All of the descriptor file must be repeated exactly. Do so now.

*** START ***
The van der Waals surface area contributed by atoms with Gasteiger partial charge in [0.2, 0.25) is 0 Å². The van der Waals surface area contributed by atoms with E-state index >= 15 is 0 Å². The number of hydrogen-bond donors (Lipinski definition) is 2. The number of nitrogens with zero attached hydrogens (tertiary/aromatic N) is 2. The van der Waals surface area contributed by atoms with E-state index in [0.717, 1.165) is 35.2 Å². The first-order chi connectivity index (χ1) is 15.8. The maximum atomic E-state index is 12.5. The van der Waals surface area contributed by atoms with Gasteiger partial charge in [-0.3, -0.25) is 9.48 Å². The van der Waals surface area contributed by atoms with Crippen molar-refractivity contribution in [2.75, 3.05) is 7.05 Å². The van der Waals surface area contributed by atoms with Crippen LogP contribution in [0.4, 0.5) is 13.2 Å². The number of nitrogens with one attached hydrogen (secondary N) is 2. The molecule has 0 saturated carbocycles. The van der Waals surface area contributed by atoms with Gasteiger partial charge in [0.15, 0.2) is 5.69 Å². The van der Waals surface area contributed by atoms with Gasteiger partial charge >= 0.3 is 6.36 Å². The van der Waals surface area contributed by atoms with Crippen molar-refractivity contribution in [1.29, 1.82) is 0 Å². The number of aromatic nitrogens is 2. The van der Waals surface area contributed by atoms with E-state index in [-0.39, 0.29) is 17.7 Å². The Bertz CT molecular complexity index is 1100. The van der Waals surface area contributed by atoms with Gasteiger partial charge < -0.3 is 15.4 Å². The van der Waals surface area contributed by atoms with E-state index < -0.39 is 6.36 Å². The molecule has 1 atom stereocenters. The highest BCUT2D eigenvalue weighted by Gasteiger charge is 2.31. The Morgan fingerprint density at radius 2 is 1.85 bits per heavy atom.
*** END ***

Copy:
The van der Waals surface area contributed by atoms with Gasteiger partial charge in [0.2, 0.25) is 0 Å². The van der Waals surface area contributed by atoms with E-state index >= 15 is 0 Å². The number of hydrogen-bond donors (Lipinski definition) is 2. The number of nitrogens with zero attached hydrogens (tertiary/aromatic N) is 2. The van der Waals surface area contributed by atoms with E-state index in [0.717, 1.165) is 35.2 Å². The first-order chi connectivity index (χ1) is 15.8. The maximum atomic E-state index is 12.5. The van der Waals surface area contributed by atoms with Gasteiger partial charge in [-0.3, -0.25) is 9.48 Å². The van der Waals surface area contributed by atoms with Crippen molar-refractivity contribution in [2.75, 3.05) is 7.05 Å². The van der Waals surface area contributed by atoms with Crippen LogP contribution in [0.4, 0.5) is 13.2 Å². The number of nitrogens with one attached hydrogen (secondary N) is 2. The molecule has 0 saturated carbocycles. The van der Waals surface area contributed by atoms with Gasteiger partial charge in [0.15, 0.2) is 5.69 Å². The van der Waals surface area contributed by atoms with Gasteiger partial charge >= 0.3 is 6.36 Å². The van der Waals surface area contributed by atoms with Crippen molar-refractivity contribution in [1.29, 1.82) is 0 Å². The number of aromatic nitrogens is 2. The van der Waals surface area contributed by atoms with E-state index in [-0.39, 0.29) is 17.7 Å². The Bertz CT molecular complexity index is 1100. The van der Waals surface area contributed by atoms with Gasteiger partial charge < -0.3 is 15.4 Å². The van der Waals surface area contributed by atoms with E-state index < -0.39 is 6.36 Å². The molecule has 1 atom stereocenters. The highest BCUT2D eigenvalue weighted by Gasteiger charge is 2.31. The Morgan fingerprint density at radius 2 is 1.85 bits per heavy atom.